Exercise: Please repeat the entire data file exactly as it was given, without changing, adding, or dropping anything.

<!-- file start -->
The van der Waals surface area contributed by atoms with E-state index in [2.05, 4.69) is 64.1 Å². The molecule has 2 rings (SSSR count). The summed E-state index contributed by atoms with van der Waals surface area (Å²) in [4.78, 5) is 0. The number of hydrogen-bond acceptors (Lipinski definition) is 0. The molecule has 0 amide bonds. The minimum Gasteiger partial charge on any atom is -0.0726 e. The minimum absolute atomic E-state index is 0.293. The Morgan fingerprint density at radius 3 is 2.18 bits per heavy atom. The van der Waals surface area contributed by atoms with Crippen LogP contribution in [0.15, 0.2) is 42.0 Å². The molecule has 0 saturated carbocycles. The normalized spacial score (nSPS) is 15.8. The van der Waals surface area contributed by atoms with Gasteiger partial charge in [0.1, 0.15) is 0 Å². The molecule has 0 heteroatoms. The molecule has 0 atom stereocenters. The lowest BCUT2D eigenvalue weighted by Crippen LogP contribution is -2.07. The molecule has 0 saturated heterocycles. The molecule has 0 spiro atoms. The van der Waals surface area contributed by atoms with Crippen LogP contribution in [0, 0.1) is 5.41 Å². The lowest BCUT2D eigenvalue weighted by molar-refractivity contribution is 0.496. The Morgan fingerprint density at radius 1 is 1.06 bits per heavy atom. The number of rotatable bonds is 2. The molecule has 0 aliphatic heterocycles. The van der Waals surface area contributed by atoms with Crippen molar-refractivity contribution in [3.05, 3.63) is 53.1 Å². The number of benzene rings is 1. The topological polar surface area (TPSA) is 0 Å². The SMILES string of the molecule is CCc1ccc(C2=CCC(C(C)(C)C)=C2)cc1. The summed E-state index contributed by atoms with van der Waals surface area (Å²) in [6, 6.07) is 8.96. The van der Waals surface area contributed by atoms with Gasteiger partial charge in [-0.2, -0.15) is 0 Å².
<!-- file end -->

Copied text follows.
The van der Waals surface area contributed by atoms with E-state index in [2.05, 4.69) is 64.1 Å². The molecule has 2 rings (SSSR count). The summed E-state index contributed by atoms with van der Waals surface area (Å²) in [4.78, 5) is 0. The number of hydrogen-bond acceptors (Lipinski definition) is 0. The molecule has 0 amide bonds. The minimum Gasteiger partial charge on any atom is -0.0726 e. The minimum absolute atomic E-state index is 0.293. The Morgan fingerprint density at radius 3 is 2.18 bits per heavy atom. The van der Waals surface area contributed by atoms with Crippen LogP contribution in [0.15, 0.2) is 42.0 Å². The molecule has 0 saturated carbocycles. The normalized spacial score (nSPS) is 15.8. The van der Waals surface area contributed by atoms with Gasteiger partial charge in [0.1, 0.15) is 0 Å². The molecule has 0 heteroatoms. The molecule has 0 atom stereocenters. The lowest BCUT2D eigenvalue weighted by Crippen LogP contribution is -2.07. The molecule has 0 saturated heterocycles. The molecule has 0 spiro atoms. The van der Waals surface area contributed by atoms with Crippen LogP contribution in [0, 0.1) is 5.41 Å². The lowest BCUT2D eigenvalue weighted by molar-refractivity contribution is 0.496. The Morgan fingerprint density at radius 1 is 1.06 bits per heavy atom. The number of rotatable bonds is 2. The molecule has 0 aliphatic heterocycles. The van der Waals surface area contributed by atoms with Crippen molar-refractivity contribution in [3.05, 3.63) is 53.1 Å². The number of benzene rings is 1. The topological polar surface area (TPSA) is 0 Å². The SMILES string of the molecule is CCc1ccc(C2=CCC(C(C)(C)C)=C2)cc1. The summed E-state index contributed by atoms with van der Waals surface area (Å²) in [6, 6.07) is 8.96. The van der Waals surface area contributed by atoms with Gasteiger partial charge in [-0.2, -0.15) is 0 Å².